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WIB: Jan 19-25

July 29, 2014

Kristen Simmons’s Breaking Point is the second book in the Article 5 series.  I saw it in the library, thought, “Hey, I read the first one!”, and picked it up.  I could not remember most of what had happened in the first book.  I now no longer remember what happened in the second.  Both books were completely unforgettable, lost in a plethora of similar books.  With no stand-out lead like Katniss, no creep factor like the photos Miss Peregrine, no hilarious title like Hold Me Closer, Necromancer, Article 5 becomes an average book series in a world where the stand-outs are practically running the business.  Will I read the third book?  No.  I just can’t bring myself to care enough.

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Carrie Vaughn’s After the Golden Age is my kind of book.  It’s a fast read, with superheroes, and an actual novel.  The lead, Celia, is the adult daughter of superheroes, but with no powers of her own.  As a result, she ends up being kidnapped.  A lot.  It’s kind of boring after a while, it turns out.  She works as an accountant, a power of her own that she uses when her parents’ nemesis is on trial.  This is far from being a perfect book–Vaughn really finds her footing in the second book, which I’ll discuss in a different WIB–but it’s entertaining and I really enjoyed it.  Good book for superhero lovers who like their capes in novel form.

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And then I kept reading Jenny:

The Cinderella Deal

Trust Me on This

Tell Me Lies

Crazy for You (and the second post on that which is less about the book and more about one of my least favorite tropes)

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For some reason, I thought Vladimir Tod was going to be a darker series.  Heather Brewer’s Eighth Grade Bites is fluffy and cute, even if it does perpetuate the myth that it’s blood in rare meat.  The writing’s simple and at times sloppy, but it’s a cute read for kids, I think.  Late tweens, I guess?  I know the series follows him through high school, but I sure won’t be.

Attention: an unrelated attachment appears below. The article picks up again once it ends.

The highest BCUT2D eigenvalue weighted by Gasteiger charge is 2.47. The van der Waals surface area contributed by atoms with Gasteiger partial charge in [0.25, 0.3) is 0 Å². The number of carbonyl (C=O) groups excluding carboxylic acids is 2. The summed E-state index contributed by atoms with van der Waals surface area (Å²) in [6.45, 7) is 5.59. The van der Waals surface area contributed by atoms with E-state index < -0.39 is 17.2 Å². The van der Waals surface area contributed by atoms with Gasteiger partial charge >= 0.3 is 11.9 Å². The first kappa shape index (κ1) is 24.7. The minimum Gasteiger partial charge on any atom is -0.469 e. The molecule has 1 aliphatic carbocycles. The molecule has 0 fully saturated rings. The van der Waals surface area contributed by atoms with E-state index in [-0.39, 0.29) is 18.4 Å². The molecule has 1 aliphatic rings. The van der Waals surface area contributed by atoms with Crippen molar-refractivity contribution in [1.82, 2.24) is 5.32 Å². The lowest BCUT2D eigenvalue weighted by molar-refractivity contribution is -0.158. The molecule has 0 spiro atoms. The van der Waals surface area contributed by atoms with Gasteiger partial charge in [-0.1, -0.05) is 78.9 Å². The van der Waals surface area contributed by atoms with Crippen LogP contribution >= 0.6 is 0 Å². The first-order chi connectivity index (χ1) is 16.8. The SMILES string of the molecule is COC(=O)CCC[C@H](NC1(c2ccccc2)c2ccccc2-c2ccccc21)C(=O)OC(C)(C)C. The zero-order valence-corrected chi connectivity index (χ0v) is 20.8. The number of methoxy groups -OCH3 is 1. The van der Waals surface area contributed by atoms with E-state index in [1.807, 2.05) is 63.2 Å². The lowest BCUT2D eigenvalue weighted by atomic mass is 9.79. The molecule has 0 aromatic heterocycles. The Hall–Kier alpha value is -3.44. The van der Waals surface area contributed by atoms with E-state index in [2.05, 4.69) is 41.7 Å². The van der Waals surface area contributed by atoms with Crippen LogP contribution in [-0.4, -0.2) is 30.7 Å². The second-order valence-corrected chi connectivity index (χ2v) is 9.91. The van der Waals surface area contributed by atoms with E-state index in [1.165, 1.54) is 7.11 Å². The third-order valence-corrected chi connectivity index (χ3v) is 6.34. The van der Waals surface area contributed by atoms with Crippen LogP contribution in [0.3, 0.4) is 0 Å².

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Finally, I said We the Living by Ayn Rand, a semi-autobiographical work that explains why she is batshit crazy.  A necessary read for people who don’t “get” her.  Basically, Communism in Russia sucked; no wonder she embraced capitalism like it was the only game in town.  As always, a strong, unshakeable female lead whose high standards exist everywhere but in her vagina—er, choice of sexual partners.  For those who are more interested in learning history through novels than non-fiction, this might be a fascinating glimpse into Communist Russia; for Rand fans, it’s necessary; for everyone else, it would probably be painful.

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And that was my week in books.  Next up: a memoir by one of my favorite musicians, and Christopher Golden writes some winter horror.

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